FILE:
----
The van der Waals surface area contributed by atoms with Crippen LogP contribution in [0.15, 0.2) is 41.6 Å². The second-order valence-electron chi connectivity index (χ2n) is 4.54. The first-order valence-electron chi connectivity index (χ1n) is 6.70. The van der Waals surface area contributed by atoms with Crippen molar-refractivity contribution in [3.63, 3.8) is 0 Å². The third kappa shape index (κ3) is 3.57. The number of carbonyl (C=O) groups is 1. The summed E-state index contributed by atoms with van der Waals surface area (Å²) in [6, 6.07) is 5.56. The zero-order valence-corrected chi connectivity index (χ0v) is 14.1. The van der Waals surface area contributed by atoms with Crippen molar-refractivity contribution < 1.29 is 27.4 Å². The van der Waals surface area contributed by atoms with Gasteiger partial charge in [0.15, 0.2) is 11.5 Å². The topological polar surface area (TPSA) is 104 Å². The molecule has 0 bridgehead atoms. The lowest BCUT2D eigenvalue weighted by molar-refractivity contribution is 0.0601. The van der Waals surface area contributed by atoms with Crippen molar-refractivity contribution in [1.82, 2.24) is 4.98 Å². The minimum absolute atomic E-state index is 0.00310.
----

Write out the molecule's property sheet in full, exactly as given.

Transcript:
The van der Waals surface area contributed by atoms with Crippen LogP contribution in [0.15, 0.2) is 41.6 Å². The second-order valence-electron chi connectivity index (χ2n) is 4.54. The first-order valence-electron chi connectivity index (χ1n) is 6.70. The van der Waals surface area contributed by atoms with Crippen molar-refractivity contribution in [3.63, 3.8) is 0 Å². The third kappa shape index (κ3) is 3.57. The number of carbonyl (C=O) groups is 1. The summed E-state index contributed by atoms with van der Waals surface area (Å²) in [6, 6.07) is 5.56. The zero-order valence-corrected chi connectivity index (χ0v) is 14.1. The van der Waals surface area contributed by atoms with Crippen molar-refractivity contribution < 1.29 is 27.4 Å². The van der Waals surface area contributed by atoms with Gasteiger partial charge in [0.15, 0.2) is 11.5 Å². The topological polar surface area (TPSA) is 104 Å². The molecule has 0 bridgehead atoms. The lowest BCUT2D eigenvalue weighted by molar-refractivity contribution is 0.0601. The van der Waals surface area contributed by atoms with Crippen molar-refractivity contribution in [1.82, 2.24) is 4.98 Å². The minimum absolute atomic E-state index is 0.00310.